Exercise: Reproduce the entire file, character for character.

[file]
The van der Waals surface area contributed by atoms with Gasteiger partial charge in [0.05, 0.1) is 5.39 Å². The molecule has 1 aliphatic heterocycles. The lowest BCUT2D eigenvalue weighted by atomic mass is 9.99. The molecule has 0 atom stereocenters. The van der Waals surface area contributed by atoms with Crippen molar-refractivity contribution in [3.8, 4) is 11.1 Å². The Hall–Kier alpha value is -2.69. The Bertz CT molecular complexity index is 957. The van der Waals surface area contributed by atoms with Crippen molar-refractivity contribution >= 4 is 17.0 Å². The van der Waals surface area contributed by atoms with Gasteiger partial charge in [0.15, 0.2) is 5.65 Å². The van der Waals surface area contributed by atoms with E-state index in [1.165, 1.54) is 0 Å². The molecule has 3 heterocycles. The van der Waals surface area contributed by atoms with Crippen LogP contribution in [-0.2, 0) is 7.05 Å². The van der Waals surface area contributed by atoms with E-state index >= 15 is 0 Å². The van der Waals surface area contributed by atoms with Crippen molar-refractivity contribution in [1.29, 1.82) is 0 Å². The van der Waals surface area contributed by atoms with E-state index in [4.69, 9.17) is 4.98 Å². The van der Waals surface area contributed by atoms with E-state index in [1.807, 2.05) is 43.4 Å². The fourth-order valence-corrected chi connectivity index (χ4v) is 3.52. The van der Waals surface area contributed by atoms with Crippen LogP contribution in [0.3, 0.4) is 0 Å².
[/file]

The van der Waals surface area contributed by atoms with Gasteiger partial charge in [0.05, 0.1) is 5.39 Å². The molecule has 1 aliphatic heterocycles. The lowest BCUT2D eigenvalue weighted by atomic mass is 9.99. The molecule has 0 atom stereocenters. The van der Waals surface area contributed by atoms with Crippen molar-refractivity contribution in [3.8, 4) is 11.1 Å². The Hall–Kier alpha value is -2.69. The Bertz CT molecular complexity index is 957. The van der Waals surface area contributed by atoms with Crippen molar-refractivity contribution >= 4 is 17.0 Å². The van der Waals surface area contributed by atoms with Gasteiger partial charge in [0.15, 0.2) is 5.65 Å². The van der Waals surface area contributed by atoms with E-state index in [1.165, 1.54) is 0 Å². The molecule has 3 heterocycles. The van der Waals surface area contributed by atoms with Crippen LogP contribution in [-0.2, 0) is 7.05 Å². The van der Waals surface area contributed by atoms with E-state index >= 15 is 0 Å². The van der Waals surface area contributed by atoms with Crippen molar-refractivity contribution in [1.29, 1.82) is 0 Å². The van der Waals surface area contributed by atoms with E-state index in [4.69, 9.17) is 4.98 Å². The van der Waals surface area contributed by atoms with E-state index in [1.807, 2.05) is 43.4 Å². The fourth-order valence-corrected chi connectivity index (χ4v) is 3.52. The van der Waals surface area contributed by atoms with Crippen LogP contribution in [0.3, 0.4) is 0 Å².